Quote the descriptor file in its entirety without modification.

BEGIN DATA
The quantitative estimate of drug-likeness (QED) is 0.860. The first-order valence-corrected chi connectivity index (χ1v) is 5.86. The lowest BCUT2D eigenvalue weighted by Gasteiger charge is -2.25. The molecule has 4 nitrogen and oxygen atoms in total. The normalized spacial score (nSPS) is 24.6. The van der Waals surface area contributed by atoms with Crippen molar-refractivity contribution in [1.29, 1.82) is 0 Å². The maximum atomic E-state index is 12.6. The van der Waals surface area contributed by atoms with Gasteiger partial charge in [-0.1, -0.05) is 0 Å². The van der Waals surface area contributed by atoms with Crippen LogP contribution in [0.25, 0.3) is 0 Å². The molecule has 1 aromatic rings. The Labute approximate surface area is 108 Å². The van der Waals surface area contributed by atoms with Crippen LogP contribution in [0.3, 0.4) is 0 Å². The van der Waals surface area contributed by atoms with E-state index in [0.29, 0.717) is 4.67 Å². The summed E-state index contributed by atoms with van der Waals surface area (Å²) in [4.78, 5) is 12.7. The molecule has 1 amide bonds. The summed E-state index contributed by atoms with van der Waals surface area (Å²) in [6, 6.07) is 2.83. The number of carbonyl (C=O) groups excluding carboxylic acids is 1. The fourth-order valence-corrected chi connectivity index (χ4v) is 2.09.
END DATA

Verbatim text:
The quantitative estimate of drug-likeness (QED) is 0.860. The first-order valence-corrected chi connectivity index (χ1v) is 5.86. The lowest BCUT2D eigenvalue weighted by Gasteiger charge is -2.25. The molecule has 4 nitrogen and oxygen atoms in total. The normalized spacial score (nSPS) is 24.6. The van der Waals surface area contributed by atoms with Crippen molar-refractivity contribution in [1.29, 1.82) is 0 Å². The maximum atomic E-state index is 12.6. The van der Waals surface area contributed by atoms with Gasteiger partial charge in [-0.1, -0.05) is 0 Å². The van der Waals surface area contributed by atoms with Crippen LogP contribution in [0.25, 0.3) is 0 Å². The molecule has 1 aromatic rings. The Labute approximate surface area is 108 Å². The van der Waals surface area contributed by atoms with Crippen LogP contribution in [0.3, 0.4) is 0 Å². The van der Waals surface area contributed by atoms with E-state index in [0.29, 0.717) is 4.67 Å². The summed E-state index contributed by atoms with van der Waals surface area (Å²) in [4.78, 5) is 12.7. The molecule has 1 amide bonds. The summed E-state index contributed by atoms with van der Waals surface area (Å²) in [6, 6.07) is 2.83. The number of carbonyl (C=O) groups excluding carboxylic acids is 1. The fourth-order valence-corrected chi connectivity index (χ4v) is 2.09.